Tuesday, December 29, 2009

FoneMonkey: The Download

Tonight I am releasing FoneMonkey into the wild. Without further ado, here it is:


The iPhone does not yet allow installation of user-defined frameworks, so FoneMonkey is disbributed as a static library along with the image files and nibs required by the FoneMonkey user interface. FoneMonkey.zip contians libFoneMonkey.a as well as a bunch of png and xib files.

The zip file does not include the FoneMonkey source code, which we'll be releasing when we officially launch the FoneMonkey open source project in mid-January, 2010 (ie, just a few weeks from now!). At that time we'll be going live with a community forum as well. Until then, please post questions or comments to this blog.

To get started using FoneMonkey, download the zip file and extract the FoneMonkey distribution folder. Then follow the instructions below.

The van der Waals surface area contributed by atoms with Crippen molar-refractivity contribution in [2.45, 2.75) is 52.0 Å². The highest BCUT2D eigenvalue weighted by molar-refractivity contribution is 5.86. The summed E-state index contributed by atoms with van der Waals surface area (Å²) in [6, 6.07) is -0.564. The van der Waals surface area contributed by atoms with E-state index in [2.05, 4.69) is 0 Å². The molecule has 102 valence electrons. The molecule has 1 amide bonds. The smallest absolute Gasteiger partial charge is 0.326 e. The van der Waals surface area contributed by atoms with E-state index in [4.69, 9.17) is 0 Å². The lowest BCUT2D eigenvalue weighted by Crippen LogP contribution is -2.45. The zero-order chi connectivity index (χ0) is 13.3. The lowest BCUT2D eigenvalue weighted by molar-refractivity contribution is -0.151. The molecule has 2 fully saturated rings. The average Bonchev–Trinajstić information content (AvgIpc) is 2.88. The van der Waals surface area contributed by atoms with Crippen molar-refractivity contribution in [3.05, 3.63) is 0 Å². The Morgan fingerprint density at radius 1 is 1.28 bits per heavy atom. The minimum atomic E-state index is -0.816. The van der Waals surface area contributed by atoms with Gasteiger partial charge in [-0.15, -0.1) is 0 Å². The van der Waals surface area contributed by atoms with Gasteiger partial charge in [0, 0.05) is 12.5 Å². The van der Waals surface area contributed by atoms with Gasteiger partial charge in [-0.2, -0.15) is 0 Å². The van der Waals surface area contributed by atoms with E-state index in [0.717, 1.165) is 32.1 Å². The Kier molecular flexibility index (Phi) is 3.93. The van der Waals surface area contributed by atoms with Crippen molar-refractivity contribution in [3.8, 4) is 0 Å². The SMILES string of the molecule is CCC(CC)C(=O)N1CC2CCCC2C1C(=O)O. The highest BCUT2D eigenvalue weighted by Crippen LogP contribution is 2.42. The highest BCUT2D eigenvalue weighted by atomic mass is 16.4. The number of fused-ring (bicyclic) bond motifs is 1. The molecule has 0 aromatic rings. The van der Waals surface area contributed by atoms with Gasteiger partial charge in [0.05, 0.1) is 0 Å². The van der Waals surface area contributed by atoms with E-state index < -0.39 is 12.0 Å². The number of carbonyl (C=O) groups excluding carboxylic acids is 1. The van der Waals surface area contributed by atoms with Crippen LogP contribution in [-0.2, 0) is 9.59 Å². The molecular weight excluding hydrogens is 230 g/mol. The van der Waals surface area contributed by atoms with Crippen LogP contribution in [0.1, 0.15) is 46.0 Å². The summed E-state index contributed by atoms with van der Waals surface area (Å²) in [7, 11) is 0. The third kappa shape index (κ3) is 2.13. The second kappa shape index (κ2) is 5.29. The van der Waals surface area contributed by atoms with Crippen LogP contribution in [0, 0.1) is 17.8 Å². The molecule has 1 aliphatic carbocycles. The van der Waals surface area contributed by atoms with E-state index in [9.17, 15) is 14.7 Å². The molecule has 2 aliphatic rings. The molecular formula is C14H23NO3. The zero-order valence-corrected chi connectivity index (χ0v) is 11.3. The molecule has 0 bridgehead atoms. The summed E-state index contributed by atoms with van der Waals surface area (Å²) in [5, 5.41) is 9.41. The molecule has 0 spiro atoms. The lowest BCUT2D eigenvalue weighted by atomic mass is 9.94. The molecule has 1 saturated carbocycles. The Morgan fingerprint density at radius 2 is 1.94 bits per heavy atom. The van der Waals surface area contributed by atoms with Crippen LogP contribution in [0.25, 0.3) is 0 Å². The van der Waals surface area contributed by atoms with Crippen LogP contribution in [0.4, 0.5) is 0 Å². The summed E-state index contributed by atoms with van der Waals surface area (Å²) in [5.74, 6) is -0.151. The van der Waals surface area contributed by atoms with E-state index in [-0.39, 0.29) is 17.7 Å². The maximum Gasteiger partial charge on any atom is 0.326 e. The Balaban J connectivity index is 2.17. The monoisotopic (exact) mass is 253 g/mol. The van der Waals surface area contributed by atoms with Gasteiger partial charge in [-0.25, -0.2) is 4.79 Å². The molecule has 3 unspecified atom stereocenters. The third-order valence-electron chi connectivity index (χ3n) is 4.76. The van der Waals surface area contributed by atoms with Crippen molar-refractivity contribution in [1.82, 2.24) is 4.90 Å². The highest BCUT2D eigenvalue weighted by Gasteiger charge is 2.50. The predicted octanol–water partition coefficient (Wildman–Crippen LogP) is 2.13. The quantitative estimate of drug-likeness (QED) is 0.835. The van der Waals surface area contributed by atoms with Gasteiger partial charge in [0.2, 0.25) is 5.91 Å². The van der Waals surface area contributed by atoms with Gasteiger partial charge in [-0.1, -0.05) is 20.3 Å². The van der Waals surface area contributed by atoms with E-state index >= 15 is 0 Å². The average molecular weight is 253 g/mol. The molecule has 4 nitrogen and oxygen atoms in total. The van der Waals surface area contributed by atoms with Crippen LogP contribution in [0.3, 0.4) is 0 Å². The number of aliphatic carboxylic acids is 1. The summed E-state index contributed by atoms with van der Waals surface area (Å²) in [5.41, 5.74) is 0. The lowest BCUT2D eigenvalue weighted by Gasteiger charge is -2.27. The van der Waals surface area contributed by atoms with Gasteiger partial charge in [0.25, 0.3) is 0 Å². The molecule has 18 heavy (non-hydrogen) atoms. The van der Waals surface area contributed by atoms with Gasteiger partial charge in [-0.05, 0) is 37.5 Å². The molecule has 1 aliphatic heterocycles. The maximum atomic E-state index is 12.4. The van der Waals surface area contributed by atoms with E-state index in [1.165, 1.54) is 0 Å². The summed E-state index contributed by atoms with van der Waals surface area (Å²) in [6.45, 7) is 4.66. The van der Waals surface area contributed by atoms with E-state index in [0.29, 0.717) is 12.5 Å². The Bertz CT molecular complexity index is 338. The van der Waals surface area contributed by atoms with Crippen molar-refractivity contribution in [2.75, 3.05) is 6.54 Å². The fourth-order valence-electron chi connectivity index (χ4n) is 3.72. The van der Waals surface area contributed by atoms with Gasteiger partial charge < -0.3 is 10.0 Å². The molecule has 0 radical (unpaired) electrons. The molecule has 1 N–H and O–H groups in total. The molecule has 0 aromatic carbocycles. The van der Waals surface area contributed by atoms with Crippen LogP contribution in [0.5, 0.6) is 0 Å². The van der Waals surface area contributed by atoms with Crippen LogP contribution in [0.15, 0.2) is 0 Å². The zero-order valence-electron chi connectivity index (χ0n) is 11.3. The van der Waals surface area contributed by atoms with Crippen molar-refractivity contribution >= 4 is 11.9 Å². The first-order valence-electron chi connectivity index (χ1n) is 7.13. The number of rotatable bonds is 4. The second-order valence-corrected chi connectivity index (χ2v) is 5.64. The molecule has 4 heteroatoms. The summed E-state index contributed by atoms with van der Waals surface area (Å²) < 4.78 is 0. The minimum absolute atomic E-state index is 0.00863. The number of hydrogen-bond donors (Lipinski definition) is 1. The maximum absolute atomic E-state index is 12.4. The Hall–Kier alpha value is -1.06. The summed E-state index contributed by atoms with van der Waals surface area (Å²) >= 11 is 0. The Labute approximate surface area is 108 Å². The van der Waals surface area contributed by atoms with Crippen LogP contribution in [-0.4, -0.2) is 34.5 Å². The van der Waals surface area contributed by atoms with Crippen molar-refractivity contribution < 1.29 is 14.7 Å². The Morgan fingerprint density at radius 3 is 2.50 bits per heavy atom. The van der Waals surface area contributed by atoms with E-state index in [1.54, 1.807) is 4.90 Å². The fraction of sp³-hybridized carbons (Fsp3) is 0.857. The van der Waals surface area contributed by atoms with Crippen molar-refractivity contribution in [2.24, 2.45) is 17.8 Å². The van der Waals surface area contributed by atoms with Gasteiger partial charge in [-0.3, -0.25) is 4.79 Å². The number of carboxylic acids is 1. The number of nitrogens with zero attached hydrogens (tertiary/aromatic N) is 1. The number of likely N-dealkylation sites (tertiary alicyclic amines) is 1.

Happy testing! We look forward to your feedback!

Testing an iPhone application with FoneMonkey

In order to test an iPhone application with FoneMonkey, you must first link FoneMonkey with your application as shown in the 2-minute video below. Step-by-step textual instructions are also provided here.

You might need to view the video in a new window.

  1. Open your application's project in xcode.
  2. Duplicate your application's build target by right-clicking on it and selecting Duplicate from the menu. A new target will be created called YourApp copy.
  3. Rename YourApp copy to something like YourAppTest.
  4. Add the downloaded FoneMonkey folder to your project by right-clicking on the project and selecting Add > Existing Files... from the menu. Navigate to the FoneMonkey folder, select it, and click the Add button.
  5. When the dialog box appears, select the Recursively create groups for any added folders option.